The reason that the market has blipped higher and then reset is that investors collectively know these things. This non-stimulus stimulus package offers no long term market or economic benefit. This package and the rate cut itself is a profligate renunciation of fiscal prudence. The current set of policies rewards the behavior the current Congress rails about: the lack of savings of US citizens; an excessive burden of credit card debt; highly leveraged mortgages; overreliance on oil.
Here is my table of consequences:
|Credit Card Payments
|Risky Financial Behavior
||Dude! I rent.
Never one to bitch without offering a solution, here is what we need to do:
- Actually limit federal and state spending. Cut agency staff and eliminate costly programs which do not perform. Insure each agency has a performance metric upon which future funding is based.
- Stop adding new entitlement classes to existing entitlements of Medicare and Social Security. Take a close look at the implementation to insure that the program is not driving UP the cost of health care.
- Eliminate tax deductions on corporate contributions for employee health care.
- Increase the Fed Rate by 3 full points. The market will take a dive. So the next day …
- Announce the elimination of the AMT (and follow through) and make a permanent tax rate of 10% ($20,000 < Income < $250,000) and 22% (Income > $250,000).
- Completely eliminate capital gains tax.
- Eliminate corporate income tax. (This is just another tax on the consumer , since it’s passed through).
Basically, fix the tax problem and all other problems will fall into line. There is a reason why formerly Communist countries have gone to flat taxes and low rates.
February 5, 2008
Today is Super Tuesday, where almost half of the delegates of both parties are up for grabs. But who will win? Can Hillary stop the Obama Man Train? Will Ann Coulter’s anti-endorsement actually hurt John McCain? Courtesy of our patented Angry Crystal Ball technology, the 12 Angry Men offer their predictions of who’s going to come out on top.
If we get off our angry behinds, we might actually update this during the day. Or not.
Angry New Mexican
On the Republican side of the aisle, I expect to see some fairly solid support for McCain in most of the bluer states — New York, California and New Jersey, for instance. Romney picks up most of the redder states, discounting a Huckabee victory in Arkansas, plus perhaps a surprise in Missouri, Alabama or Tennessee. Overall, I see McCain picking up a (slim) majority of the 1,081 Republican delegates chosen on Super Tuesday. This will probably be enough to off Huckabee for good, but not enough to quash Romney. Ron Paul will get no delegates, which will of course, providing tin-foil hat whining from his partisans on slashdot.
On the Democratic side of things, expect to see Hillary take a majority in all of the big states save Illinois and Georgia. Obama does very well in the smaller, more liberal states like Connecticut. States with large Hispanic populations (New Mexico, Arizona) go heavily for Hillary. Overall, Hillary comes out on top by about 5% or so in the polls and a tighter margin among the 2,075 Democratic delegates. Obama will be able to keep up his campaign for a bit longer, perhaps even until the convention.
Angry Overeducated Catholic
On the Republican side, I agree with ANM in general terms, but with some important caveats. California remains too close to call, with McCain and Romney trading the top spot constantly. I’m going to call it for McCain but I would not be surprised at all to see Romney take it (esp. with the immigration issue looming large). New York, of course, is a no brainer: on it’s most conservative day it’s slightly to the left of Castro—so McCain there for sure. Jersey, ditto, it’s New York with more mobsters and toxic waste dumps. And Illinois, which might still be glancing nervously towards Nauvoo. Romney, meanwhile, carries his own state of Taxacusettes, Utah (duh), Nevada (still duh), and some of the other western states. But he loses the South to McCain(!) and maybe Huckabee in one or two places. I just don’t see Romney able to overcome both Huckabee and his open Mormonism to take the more conservative voters in the South. Overall, I think there’s a real solid possibility that Super Tuesday to cement McCain as the clear choice, put the final nail in Huckabee’s coffin, and persuade Romney to bow out as well for the sake of party unity. Ron Paul, of course, will soldier on, no matter what, as will his followers, but who cares.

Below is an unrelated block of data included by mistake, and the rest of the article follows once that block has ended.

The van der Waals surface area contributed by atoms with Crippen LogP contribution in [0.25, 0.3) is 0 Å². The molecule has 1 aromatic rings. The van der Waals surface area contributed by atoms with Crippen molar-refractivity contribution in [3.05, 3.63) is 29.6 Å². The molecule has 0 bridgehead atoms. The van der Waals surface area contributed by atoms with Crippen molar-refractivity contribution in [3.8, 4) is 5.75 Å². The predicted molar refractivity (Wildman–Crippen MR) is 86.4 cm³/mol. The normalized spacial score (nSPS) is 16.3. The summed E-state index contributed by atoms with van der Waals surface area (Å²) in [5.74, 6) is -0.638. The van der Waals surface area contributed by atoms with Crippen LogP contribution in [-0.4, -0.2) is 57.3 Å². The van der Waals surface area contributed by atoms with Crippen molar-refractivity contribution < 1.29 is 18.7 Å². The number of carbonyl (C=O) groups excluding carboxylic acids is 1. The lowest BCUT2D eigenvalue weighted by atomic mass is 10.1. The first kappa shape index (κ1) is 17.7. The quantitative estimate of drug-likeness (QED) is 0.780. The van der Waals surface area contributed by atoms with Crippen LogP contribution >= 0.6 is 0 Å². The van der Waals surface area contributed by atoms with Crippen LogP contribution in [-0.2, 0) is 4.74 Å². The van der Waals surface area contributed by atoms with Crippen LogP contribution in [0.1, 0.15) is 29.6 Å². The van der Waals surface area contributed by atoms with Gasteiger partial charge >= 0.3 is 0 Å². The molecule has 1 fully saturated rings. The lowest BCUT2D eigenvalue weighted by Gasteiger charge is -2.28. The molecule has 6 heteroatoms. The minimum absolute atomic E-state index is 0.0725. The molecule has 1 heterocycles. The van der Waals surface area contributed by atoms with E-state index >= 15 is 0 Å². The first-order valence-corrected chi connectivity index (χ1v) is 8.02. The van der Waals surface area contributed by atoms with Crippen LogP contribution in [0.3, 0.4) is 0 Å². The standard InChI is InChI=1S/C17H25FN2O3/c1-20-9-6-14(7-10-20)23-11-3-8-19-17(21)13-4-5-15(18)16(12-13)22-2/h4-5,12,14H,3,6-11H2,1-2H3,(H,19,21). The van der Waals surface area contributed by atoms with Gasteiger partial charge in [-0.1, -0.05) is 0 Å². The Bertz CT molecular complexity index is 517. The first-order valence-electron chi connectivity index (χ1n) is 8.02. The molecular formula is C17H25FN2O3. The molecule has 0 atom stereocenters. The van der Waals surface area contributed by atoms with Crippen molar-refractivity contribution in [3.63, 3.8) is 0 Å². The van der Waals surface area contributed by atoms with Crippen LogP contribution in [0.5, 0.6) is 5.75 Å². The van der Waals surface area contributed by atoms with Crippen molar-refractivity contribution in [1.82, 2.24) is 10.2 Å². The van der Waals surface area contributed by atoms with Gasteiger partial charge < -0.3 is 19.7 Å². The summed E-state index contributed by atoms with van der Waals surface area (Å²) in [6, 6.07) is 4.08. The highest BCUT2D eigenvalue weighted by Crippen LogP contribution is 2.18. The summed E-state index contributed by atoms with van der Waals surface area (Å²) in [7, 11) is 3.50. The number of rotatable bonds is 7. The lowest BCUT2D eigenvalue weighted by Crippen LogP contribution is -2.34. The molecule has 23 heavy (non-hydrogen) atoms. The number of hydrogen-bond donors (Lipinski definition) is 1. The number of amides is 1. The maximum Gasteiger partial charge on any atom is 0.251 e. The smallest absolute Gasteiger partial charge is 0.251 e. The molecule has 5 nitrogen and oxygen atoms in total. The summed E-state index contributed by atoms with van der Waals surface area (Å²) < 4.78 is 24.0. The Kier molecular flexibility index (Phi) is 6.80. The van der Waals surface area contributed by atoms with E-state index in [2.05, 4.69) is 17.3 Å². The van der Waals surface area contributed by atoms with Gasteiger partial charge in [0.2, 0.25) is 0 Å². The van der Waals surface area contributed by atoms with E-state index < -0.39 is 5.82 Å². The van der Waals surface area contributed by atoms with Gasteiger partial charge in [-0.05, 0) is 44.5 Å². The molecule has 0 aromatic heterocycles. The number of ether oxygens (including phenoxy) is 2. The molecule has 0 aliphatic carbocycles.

The Democratic side strikes me as even more interesting. Despite ANM’s clear Billary boosterism, Obama is a real contender in Califronia, as well as in Illinois and Georgia. None of those are winner-take-all states, though, and Hillary has a lot of support across New England and through the Mid-Atlantic states. Obama may take several states in the Midwest and Deep South, but it’s by no means certain. My gut tells me that there won’t be a clear leader after Super Tuesday, but Obama will be in trouble if he doesn’t come out with either a majority or a close minority of the votes. Given the number of superdelegates leaning towards Hillary in the Democrat’s corrupt nominating system, Obama has an uphill fight unless he can show clear momentum today. Still, unlike the GOP side, I see little chance for a decided race tomorrow, which will doubtless make Hillary even more shrill and uncompromising towards “uppity” Obama. Worse, the Clintons will be smelling blood and enraged by Barack’s lack of meek obedience: so look for the last remnants of restraint to fade after today, as the Clinton smear machine shows Barack what a dirty campaign really looks like.
Angry Political Optimist
Frankly, I am sick of the political coverage of this dragged out election season. It even makes the Brittany Spears/Natalie Holloway/Paris Hilton celebrity coverage look attractive. Gag! (I can’t believe I said that.) I suspect that there are a lot of people who feel like me and will express their displeasure at the voting booth by voting for Ron Paul or Mickey Mouse. Expect to see an uptick in low percentage candidates.
« Previous Page — Next Page »